In 2021, one of the key drivers of returns in developed equity markets (see stories #5 and #6) has been the strong earnings momentum and upward revision to estimates. In the US, MSCI 2021e earnings are expected to rise by 51% year-over-year. In Europe, earnings growth is estimated to be 64% according to Refinitiv. Growth is also strong in emerging markets with expectations of 56% earnings growth, although there are major differences among countries. While commodity-exporters such as Brazil (+212%) or Russia (+122%) exhibit very strong earnings recovery, China (+13.5%) lags significantly. We note that the biggest companies in the World have managed to achieve record-high profit margins, despite rising input costs.
Story #5: Commodities and equity markets outperformed bonds
The combined effects of strong global economic recovery, inflationary pressure, record earnings growth and dovish central banks has led to a performance ranking which is highly favorable to risk assets. Indeed, commodities were the best traditional asset class as an aggregated index returned more than 40% in 2021, on the back of strong energy prices (+55% for Crude Oil and +43% for Brent). Other commodities also performed well. For instance, Coffee was up 76%, Lumber 59%, Cotton 44%, Aluminum 42% and Copper 27%. Precious metals sharply underperformed with a -4.1% decline for Gold. The second best performing traditional asset class was equities with a 23% (total return) gain for the MSCI World. US large caps outperformed with a 28.7% gain for the S&P 500 and a 27.4% return for the Nasdaq 100. European stocks advanced by 24% in local currencies. At the asset class level, a major underperformer was Fixed Income, which recorded its worst year since 1999. The US bond market finished down 1.5% in 2021, its first down year since 2013 and only the fourth negative yearly return since inception of the Barclays Aggregate Index in 1976. US TIPS (Treasury Inflation Protected Securities) and US High yield were the only two major segments to generate positive returns for the year.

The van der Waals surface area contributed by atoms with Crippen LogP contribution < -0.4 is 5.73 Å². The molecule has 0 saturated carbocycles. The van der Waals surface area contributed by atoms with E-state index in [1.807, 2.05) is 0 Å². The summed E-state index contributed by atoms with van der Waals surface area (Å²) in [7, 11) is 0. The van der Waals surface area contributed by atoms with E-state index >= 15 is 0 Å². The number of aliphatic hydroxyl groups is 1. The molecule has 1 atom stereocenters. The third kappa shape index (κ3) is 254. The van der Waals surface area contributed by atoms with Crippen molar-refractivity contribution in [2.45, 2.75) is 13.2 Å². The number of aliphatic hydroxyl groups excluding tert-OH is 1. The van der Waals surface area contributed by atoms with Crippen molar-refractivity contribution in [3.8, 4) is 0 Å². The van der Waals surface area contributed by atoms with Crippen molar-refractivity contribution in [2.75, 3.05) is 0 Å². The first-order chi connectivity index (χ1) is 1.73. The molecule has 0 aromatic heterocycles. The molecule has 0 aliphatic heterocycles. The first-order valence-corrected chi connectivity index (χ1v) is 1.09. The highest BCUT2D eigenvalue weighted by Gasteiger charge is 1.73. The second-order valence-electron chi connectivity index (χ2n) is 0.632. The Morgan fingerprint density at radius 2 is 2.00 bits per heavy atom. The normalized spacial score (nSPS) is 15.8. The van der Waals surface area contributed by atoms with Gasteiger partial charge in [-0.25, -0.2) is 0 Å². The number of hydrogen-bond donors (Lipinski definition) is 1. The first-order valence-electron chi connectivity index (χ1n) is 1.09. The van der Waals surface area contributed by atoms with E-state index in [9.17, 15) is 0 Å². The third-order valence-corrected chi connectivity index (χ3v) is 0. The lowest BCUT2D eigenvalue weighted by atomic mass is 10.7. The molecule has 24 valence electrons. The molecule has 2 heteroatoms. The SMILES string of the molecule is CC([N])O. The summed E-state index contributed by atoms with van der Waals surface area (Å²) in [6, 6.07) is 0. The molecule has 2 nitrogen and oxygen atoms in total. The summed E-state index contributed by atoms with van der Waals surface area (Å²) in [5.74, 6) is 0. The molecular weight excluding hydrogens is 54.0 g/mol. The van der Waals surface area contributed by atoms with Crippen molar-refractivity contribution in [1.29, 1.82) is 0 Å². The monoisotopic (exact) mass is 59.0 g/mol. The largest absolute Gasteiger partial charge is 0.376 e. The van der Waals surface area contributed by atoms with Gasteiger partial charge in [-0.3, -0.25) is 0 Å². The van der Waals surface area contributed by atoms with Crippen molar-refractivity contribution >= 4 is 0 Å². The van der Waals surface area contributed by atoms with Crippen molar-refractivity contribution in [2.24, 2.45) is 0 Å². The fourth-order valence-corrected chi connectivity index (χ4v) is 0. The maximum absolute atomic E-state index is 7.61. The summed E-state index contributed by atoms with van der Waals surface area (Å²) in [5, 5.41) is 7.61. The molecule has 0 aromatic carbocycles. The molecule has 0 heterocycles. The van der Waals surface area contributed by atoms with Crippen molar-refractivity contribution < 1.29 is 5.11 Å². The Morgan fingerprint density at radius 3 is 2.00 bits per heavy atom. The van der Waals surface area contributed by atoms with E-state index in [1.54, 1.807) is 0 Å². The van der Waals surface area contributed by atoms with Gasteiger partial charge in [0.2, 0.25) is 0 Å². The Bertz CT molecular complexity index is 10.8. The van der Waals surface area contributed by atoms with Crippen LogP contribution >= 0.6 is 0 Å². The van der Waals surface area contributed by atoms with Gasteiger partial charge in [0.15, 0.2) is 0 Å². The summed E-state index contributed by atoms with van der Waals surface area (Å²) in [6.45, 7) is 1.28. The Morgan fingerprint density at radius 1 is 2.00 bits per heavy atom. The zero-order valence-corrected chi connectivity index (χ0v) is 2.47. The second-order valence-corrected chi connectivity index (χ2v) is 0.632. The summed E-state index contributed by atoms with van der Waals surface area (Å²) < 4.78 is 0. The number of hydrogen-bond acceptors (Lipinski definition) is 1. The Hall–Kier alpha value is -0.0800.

Story #6: By all accounts a strong year for the S&P 500
The S&P 500 ended the year with a 28.7% gain (total return), its seventh double-digit gain in the last 10 years. It has finished higher than 12 of the last 13 years and 17 of the last 19 years. Over the last 3 years, the S&P 500 has more than doubled-its highest 3-year return since 1997-1999. For the first time ever, all 11 S&P 500 sectors recorded double digits gains. The S&P 500 Energy Index is the year’s biggest winner, advancing 47%. As mentioned earlier, liquidity and earnings growth were two major drivers of 2021’s strong run. Some of the key characteristics of the 2021 bull run for the S&P 500 have been the low volatility but also the limited number and amplitude of pullbacks. Indeed, S&P 500‘s largest pullback in 2021 was just over 5%, much lower than the norm which is rather 10 to 15% on average. On the valuation side, the S&P 500 is getting pricier. While the forward P/E contracted throughout the year, the S&P 500 trades at its most expensive price to sales ratio ever (3.2x). The “Buffett Indicator” (Market Value to GDP) has never been higher as well. Another important development to highlight is the high concentration of the index in a limited number of names due to the long-term outperformance by some mega-caps. In 2021, 35% of the S&P’s return has come from five stocks (Apple, Microsoft, Google, Tesla, Nvidia). Consequently, the top 10 companies´ weight in the S&P 500 is at the highest level since the mid-70s (At the time, the “Nifty Fifty”, a group of large-cap stocks such as McDonald’s, Disney and Polaroid, were prized for their high growth. However, their elevated valuations made them vulnerable to sharp sell-offs and underperformance through the 1980s). Meanwhile, most active managers are struggling to beat the benchmark. In 2021, some 85% of active US stock funds underperformed the S&P 500, in part due to this narrowing market lead.
Story #7: Nascent signs of speculation in the US